The average U.S. consumer credit score climbed 4 points over the past year despite higher debt levels – including a big jump in credit card debt – according to a study released by Experian.
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The credit bureau’s annual State of Credit report put the average VantageScore credit score at 673, up from 669 last year. The measurement is drawn from a statistical sampling of anonymized credit reports during the second quarter.
“We are seeing the positive effects of economic recovery,” Experian Vice President of Analytics Michele Raneri said. “People are paying their bills better than before – that’s a huge component of the score.”
The average VantageScore – the formula designed by the big three credit bureaus – is improving as late payments decline, Experian said. The average number of late payments in the June billing cycle fell to 0.35 per consumer, from 0.4.
Meanwhile, the average balance on bankcards climbed to $5,551, up strongly from $4,404 the year before. However, consumers’ use of their available credit, their “utilization rate,” remained at its previous average of 30 percent, as borrowers saw their credit lines increase.
The impact of the recession, which left black marks on millions of people’s credit reports, is declining as recession-era delinquencies, write-offs and foreclosures fade further into the past, Raneri said. It takes seven years for a default to be erased from credit files, and 10 years for bankruptcy.
“We’re getting really close to attaining the credit score of 2007,” she said. The pre-recession mark of 679 is just six points away, putting it within reach next year. VantageScores range from 300 to 850, the same scale used by the better-known FICO score.
The older the better
Demographically, the more mature slices of the consumer population earned higher scores than younger ones. The Silent Generation – those aged 70 and up, had the highest average score at 730. They were followed by baby boomers, ages 50 to 69, with an average score of 700; Generation X, ages 35 to 49, 655; Generation Y, ages 21 to 34, 634; and Generation Z, ages 20 or under, at 631.
The upper tiers of the age groups benefit from much lower mortgage debt than other groups, as well as lower bank card debt and an enviably low credit utilization rate of 16 percent – about half the average. They’ve also had longer to let the mistakes of their youth fade from their credit records.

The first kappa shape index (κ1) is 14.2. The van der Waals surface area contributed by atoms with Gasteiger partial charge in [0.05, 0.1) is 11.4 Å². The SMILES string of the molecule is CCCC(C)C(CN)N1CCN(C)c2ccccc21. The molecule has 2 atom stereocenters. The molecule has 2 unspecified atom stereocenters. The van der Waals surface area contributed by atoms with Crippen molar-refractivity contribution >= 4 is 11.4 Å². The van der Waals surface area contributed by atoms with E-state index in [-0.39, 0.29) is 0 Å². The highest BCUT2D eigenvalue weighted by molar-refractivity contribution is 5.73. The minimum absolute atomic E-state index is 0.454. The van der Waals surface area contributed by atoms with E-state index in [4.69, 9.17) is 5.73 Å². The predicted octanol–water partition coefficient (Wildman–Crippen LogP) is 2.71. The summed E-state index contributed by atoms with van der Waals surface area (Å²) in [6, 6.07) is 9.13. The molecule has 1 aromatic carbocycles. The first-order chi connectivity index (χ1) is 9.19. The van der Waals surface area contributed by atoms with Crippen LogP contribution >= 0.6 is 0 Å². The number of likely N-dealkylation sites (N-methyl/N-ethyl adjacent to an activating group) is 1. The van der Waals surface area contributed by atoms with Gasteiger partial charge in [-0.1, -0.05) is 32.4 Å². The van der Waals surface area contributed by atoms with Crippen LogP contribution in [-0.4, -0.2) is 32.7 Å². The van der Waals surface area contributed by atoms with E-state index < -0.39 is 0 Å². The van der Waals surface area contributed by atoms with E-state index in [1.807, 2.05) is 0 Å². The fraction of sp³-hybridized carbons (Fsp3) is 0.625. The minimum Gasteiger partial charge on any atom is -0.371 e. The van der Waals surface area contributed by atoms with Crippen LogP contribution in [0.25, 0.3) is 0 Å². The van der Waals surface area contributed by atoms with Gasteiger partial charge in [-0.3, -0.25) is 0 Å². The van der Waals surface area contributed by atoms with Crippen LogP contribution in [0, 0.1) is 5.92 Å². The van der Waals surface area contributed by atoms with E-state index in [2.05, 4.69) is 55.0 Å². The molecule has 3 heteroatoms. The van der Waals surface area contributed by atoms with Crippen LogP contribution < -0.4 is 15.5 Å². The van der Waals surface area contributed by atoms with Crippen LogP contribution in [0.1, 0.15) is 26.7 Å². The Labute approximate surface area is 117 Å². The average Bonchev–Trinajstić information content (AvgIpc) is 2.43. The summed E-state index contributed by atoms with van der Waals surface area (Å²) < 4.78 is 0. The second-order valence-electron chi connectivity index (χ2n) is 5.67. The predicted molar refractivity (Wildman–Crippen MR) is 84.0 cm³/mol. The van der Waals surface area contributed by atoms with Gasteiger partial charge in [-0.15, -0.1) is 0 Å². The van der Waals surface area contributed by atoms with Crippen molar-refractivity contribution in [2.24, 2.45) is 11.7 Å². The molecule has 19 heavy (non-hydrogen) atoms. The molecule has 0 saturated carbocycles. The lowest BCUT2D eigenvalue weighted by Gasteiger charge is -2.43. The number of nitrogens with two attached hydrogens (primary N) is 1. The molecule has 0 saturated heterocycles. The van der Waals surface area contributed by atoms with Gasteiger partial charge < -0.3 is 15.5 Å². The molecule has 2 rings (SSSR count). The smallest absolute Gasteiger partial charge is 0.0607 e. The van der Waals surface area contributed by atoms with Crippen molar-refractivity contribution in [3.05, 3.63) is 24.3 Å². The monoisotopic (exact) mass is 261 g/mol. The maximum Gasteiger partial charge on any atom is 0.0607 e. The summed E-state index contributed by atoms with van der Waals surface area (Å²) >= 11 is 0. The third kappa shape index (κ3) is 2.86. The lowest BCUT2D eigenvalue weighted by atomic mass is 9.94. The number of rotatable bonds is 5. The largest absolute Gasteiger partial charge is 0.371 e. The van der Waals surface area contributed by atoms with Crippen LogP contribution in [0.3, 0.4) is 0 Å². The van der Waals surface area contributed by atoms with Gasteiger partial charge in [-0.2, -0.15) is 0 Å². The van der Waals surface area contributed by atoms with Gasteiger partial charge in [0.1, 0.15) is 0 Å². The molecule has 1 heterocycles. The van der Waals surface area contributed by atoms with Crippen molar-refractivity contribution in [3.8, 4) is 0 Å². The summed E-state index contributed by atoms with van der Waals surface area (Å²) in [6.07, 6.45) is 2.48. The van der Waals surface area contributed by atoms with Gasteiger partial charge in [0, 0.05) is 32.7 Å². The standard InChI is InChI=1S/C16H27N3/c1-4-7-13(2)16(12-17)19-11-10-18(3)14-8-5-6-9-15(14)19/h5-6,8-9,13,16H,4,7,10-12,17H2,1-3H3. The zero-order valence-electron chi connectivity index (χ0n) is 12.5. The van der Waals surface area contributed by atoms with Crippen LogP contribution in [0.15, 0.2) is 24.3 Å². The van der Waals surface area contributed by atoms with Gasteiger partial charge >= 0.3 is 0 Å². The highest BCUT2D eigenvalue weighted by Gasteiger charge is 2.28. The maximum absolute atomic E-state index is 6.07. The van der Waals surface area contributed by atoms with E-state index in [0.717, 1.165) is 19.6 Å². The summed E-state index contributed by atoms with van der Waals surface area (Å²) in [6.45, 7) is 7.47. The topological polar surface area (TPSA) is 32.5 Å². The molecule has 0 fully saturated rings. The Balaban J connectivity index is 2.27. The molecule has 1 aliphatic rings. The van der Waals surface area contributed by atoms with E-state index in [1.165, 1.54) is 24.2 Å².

Only 16 percent of the Silent Generation had a delinquency longer than 90 days on their credit file, half the average rate, the report said. Delinquencies include repossessions, foreclosures, debts in collection and charged-off card balances.
Younger people are also at a disadvantage because they’ve had less time to build up a record of on-time payments than older consumers.
|DIFFERENT GENERATIONS, DIFFERENT CREDIT PROFILES|
|Number of credit cards||1.91||2.93||2.56||2.02||1.29||2.35|
|Average balance on credit cards||$3,780||$6,889||$6,866||$3,542||$1,682||$5,551|
|Revolving credit utilization||16%||29%||37%||36%||36%||30%|
|Average number of retail cards||1.12||1.82||1.65||1.34||1.24||1.51|
Where the scores are
Almost all of the approximately 200 cities examined saw their scores rise from 2015 levels – but some places did better than others. Las Vegas boosted its average score by 9 points, to 645, as late payments and 90-day delinquencies fell. The improvement pulled the city from the list of the bottom 10 scores. Another escapee from the list was Jackson, Mississippi, where the average score climbed seven points to 642.
While a few cities changed in the rankings, the geographic pattern of scores remained similar to the map seen in past years. Cities in the northern Midwest dominated the top of the list, with the 10 best scores located in Minnesota, Wisconsin and the Dakotas. The cities with the lowest credit scores remained concentrated in the South – Mississippi, Georgia, Louisiana and Texas accounted for eight of the bottom 10.
Mankato, Minnesota, repeated as the No. 1 scoring city, with 708. Greenwood, Mississippi, again brought up last place, at 622, despite a 10-point improvement.
“Year after year, this study has shown that lower-ranked cities have struggled to improve their credit standing,” Experian Director of Public Education Rod Griffin said in a statement. Experian said it will donate 45,000 half-hour credit improvement sessions to consumers in low-scoring areas, through nonprofit credit counseling agencies.
While scores are often low in low-income areas, that’s not necessarily the case, Raneri said. “There just seems to be a culture of some geographies having slower payments,” she said. That’s where better consumer education can make a difference to modify economic behavior and habits. “It does mean there’s room for improvement.”